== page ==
The Bible records two times when the Lord publically cried and at least one time he likely did so. This study will also briefly delve into the topic of Jesus' tears shed in private.
The shortest verse in the entirety of Scripture is where we find it first recorded that Jesus publically cried. Lazarus had been dead for four days when he and his disciples came near his burial location (John 11:1, 17). After witnessing the tears of Mary and Martha, Lazarus' sisters, and those of some Jews who also mourned, he asked where the body was buried (verses 21 - 34). It was during his travel to Lazarus' tomb that the Lord openly wept (John 11:35).
Reasons to weep
What motivated Jesus to cry near Lazarus' tomb? He did not cry because he could not arrive in time to heal him, as he knowingly chose to travel where Lazarus lived after he passed away (John 11:6, 11 - 14). The Lord also did not shed tears wondering what he would do next or whether he had the divine authority to restore life.
Jesus knew God's will was to resurrect Lazarus (John 11:4, 11 - 15). He had also displayed his authority over life when he resurrected, earlier in his ministry, two others (Luke 7:11 - 18, 8:49 - 52).
The Lord cried in sympathy to the grief his close friends felt at a loss they could not, of themselves, reverse or rectify. He also shed tears, however, due to the faithlessness of the mourners.
Jesus, at that time of Lazarus' death, had carried out his public ministry for more than three years. Even though he had performed countless miracles, so much so that the apostles could not list them all (see John 11:25), those in Bethany still doubted who he was and what he could do (John 11:21, 32, 37, 39 - 40). Their stark lack of faith seems to have motivated him to cry.
As if to further underscore the fact that the people lacked faith, Jesus is twice recorded in John 11 to have groaned within himself immediately after someone expressed disbelief in him (John 11:32 - 33, 37 - 38). It is not recorded, however, that he groaned at the two previous resurrections he performed.
Sorrow for Jerusalem
On Thursday, March 30 in 30 A.D., less than a week before his last Passover, Jesus began what is often referred to as his triumphal entry into Jerusalem (Luke 19:28 - 44). He mounts a colt in Bethphage and travels toward the city. Crowds of people begin to swarm the road and shout praises to God. In the midst of such an outpouring of joy toward God, Christ begins to cry when he first sees the city (Luke 19:41).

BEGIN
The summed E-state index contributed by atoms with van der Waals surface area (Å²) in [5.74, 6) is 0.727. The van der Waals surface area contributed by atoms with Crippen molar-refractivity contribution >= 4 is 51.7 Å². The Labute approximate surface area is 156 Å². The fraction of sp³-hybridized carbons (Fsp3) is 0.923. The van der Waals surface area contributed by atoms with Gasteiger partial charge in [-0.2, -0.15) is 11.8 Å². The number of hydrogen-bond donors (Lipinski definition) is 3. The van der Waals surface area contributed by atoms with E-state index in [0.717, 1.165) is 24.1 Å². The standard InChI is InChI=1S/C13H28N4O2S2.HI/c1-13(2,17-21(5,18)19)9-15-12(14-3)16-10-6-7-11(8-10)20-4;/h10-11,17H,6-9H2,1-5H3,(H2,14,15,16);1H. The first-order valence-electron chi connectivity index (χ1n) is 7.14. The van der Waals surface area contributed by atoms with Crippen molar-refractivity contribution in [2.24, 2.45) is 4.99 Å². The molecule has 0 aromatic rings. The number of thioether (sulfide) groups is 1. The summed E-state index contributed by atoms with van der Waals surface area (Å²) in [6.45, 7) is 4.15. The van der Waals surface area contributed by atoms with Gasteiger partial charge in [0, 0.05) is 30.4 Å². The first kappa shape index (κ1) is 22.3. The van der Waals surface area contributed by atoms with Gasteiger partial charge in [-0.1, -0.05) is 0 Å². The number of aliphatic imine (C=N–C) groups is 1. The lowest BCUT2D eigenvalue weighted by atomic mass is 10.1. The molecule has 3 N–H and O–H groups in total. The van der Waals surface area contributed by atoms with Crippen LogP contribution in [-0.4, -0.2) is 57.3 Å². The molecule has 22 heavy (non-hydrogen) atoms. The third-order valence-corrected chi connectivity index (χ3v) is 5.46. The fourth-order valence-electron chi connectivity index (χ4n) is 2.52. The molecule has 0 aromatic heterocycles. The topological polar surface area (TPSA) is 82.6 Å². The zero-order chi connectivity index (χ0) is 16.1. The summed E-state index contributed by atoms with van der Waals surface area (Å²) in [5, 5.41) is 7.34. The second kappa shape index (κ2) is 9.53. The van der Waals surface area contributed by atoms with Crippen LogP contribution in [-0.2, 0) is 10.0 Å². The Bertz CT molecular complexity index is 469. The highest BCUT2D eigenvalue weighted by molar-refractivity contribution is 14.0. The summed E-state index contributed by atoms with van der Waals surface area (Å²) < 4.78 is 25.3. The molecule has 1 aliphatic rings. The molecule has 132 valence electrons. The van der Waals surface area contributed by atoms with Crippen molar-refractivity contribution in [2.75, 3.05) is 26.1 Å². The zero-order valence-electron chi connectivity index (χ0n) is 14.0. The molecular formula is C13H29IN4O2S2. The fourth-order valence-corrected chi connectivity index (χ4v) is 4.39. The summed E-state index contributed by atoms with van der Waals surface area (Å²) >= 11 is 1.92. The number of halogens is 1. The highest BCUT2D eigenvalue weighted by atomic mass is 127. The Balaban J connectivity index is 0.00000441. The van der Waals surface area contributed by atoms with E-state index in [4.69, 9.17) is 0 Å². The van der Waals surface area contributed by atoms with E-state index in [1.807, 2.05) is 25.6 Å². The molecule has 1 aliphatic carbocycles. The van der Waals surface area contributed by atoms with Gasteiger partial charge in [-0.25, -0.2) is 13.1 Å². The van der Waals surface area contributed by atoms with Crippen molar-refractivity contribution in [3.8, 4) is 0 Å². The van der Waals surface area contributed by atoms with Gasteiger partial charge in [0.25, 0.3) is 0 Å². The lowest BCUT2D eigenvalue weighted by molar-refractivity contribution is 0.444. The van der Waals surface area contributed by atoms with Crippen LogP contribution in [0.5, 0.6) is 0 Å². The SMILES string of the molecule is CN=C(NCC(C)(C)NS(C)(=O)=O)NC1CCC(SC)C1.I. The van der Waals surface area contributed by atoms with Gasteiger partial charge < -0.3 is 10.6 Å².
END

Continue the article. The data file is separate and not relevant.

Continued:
Jesus' tears come from the sadness of knowing that the people's rejection of God, and his ministry, would lead to Jerusalem's utter destruction (Luke 19:42 - 44, see also 13:34 - 35). The hard hearts of the people, caused by a long history of refusing to obey their Creator, led to them being unable to comprehend the salvation offered by the Messiah (see Isaiah 6:9 - 10, 29:10, Romans 11:8, 10).
The destruction that led Jesus to cry occurred exactly forty years later (40 symbolizes the length of a generation) in 70 A.D. It was in this year that Rome's army, led by future emperor Titus, completed their destruction of Jerusalem. The siege of the city would ultimately bring such untold suffering that Christ, while carrying the beam he would be crucified upon, warned weeping women not to cry for him but for themselves (Luke 23:28 - 31).
In the Garden
Jesus, after his last Passover, led his disciples to the Garden of Gethsemane to await his arrest. While waiting he prayed to God for the strength to endure what was to befall him (Matthew 26:36 - 44, Mark 14:32 - 41).
Although not directly stated, it is reasonable to conclude Christ cried during this critical and most difficult time in his ministry. Scripture states after he entered Gethsemane, "He began to be very melancholy and deeply depressed" (Matthew 26:37). He himself told three of his disciples that, "My soul is deeply grieved, even to death . . ." (verse 38). He also profusely sweated and required an angel to strengthen his resolve (Luke 22:43 - 44).
Jesus, even though he was God in the flesh, also possessed the same kind of human nature as we do (Hebrews 2:14 - 18, 4:15). The Lord never took for granted its ability to lead him to disobey his Father. Throughout his entire life as a human, he regularly set aside time to privately pray and cry tears to God for help in living a perfect life.
Who, in the days of His (Jesus') flesh, offered up both prayers and supplications with strong crying and tears to Him Who was able to save Him from death, and was heard because He feared God (Hebrews 5:7, HBFV).
The death Christ cried out to be saved from was not his physical demise, as this was the primary reason he came to the earth (Hebrews 2:9 - 10, 7:27, 9:11 - 15, 26, etc.). He earnestly prayed to be saved from an eternal death that would come as the penalty for sinning one time!
Scripture records Christ publically shed tears twice and possibly a third time. He was also moved to cry to the Father countless times, in private, beseeching him for the spiritual strength and wisdom needed to fulfill, perfectly, his earthly mission.
Jesus, when his work as a human was completed, experienced the same blessings that will be given to all believers who cry in this life. In his famous Sermon on the Mount he promised those who are faithful to the end, "Blessed are those who weep now, for you shall laugh" (Luke 6:21).